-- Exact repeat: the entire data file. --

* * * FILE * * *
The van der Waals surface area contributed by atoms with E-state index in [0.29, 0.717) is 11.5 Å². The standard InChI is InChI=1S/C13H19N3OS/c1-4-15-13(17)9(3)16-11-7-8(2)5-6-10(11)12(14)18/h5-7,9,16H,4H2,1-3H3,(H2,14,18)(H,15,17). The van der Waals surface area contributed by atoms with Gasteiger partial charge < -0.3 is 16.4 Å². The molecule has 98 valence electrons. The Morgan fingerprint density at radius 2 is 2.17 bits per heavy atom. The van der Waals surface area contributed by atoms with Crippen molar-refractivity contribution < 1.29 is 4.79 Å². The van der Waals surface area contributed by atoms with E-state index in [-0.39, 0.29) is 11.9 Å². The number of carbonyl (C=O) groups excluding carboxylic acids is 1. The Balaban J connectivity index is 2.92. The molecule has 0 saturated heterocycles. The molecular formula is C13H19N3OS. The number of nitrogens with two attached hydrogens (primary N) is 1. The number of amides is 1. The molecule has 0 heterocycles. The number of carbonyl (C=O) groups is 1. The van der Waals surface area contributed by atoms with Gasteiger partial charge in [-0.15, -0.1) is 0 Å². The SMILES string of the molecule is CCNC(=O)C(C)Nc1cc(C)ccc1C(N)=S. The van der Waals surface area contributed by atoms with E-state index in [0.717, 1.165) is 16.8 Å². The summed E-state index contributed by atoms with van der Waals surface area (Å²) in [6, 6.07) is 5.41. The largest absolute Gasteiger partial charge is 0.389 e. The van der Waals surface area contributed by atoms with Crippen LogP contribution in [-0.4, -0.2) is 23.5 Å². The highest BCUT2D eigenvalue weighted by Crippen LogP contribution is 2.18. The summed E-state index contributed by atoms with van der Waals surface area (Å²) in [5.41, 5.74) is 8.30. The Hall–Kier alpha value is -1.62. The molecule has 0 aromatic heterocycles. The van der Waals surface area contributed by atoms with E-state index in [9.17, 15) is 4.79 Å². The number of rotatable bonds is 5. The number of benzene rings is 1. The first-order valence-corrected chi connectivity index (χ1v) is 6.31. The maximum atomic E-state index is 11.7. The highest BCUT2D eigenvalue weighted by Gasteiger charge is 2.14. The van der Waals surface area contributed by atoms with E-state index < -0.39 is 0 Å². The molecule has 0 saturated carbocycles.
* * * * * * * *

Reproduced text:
The van der Waals surface area contributed by atoms with E-state index in [0.29, 0.717) is 11.5 Å². The standard InChI is InChI=1S/C13H19N3OS/c1-4-15-13(17)9(3)16-11-7-8(2)5-6-10(11)12(14)18/h5-7,9,16H,4H2,1-3H3,(H2,14,18)(H,15,17). The van der Waals surface area contributed by atoms with Gasteiger partial charge < -0.3 is 16.4 Å². The molecule has 98 valence electrons. The Morgan fingerprint density at radius 2 is 2.17 bits per heavy atom. The van der Waals surface area contributed by atoms with Crippen molar-refractivity contribution < 1.29 is 4.79 Å². The van der Waals surface area contributed by atoms with E-state index in [-0.39, 0.29) is 11.9 Å². The number of carbonyl (C=O) groups excluding carboxylic acids is 1. The Balaban J connectivity index is 2.92. The molecule has 0 saturated heterocycles. The molecular formula is C13H19N3OS. The number of nitrogens with two attached hydrogens (primary N) is 1. The number of amides is 1. The molecule has 0 heterocycles. The number of carbonyl (C=O) groups is 1. The van der Waals surface area contributed by atoms with Gasteiger partial charge in [-0.15, -0.1) is 0 Å². The SMILES string of the molecule is CCNC(=O)C(C)Nc1cc(C)ccc1C(N)=S. The van der Waals surface area contributed by atoms with E-state index in [0.717, 1.165) is 16.8 Å². The summed E-state index contributed by atoms with van der Waals surface area (Å²) in [6, 6.07) is 5.41. The largest absolute Gasteiger partial charge is 0.389 e. The van der Waals surface area contributed by atoms with Crippen LogP contribution in [-0.4, -0.2) is 23.5 Å². The highest BCUT2D eigenvalue weighted by Crippen LogP contribution is 2.18. The summed E-state index contributed by atoms with van der Waals surface area (Å²) in [5.41, 5.74) is 8.30. The Hall–Kier alpha value is -1.62. The molecule has 0 aromatic heterocycles. The van der Waals surface area contributed by atoms with E-state index in [9.17, 15) is 4.79 Å². The number of rotatable bonds is 5. The number of benzene rings is 1. The first-order valence-corrected chi connectivity index (χ1v) is 6.31. The maximum atomic E-state index is 11.7. The highest BCUT2D eigenvalue weighted by Gasteiger charge is 2.14. The van der Waals surface area contributed by atoms with E-state index < -0.39 is 0 Å². The molecule has 0 saturated carbocycles.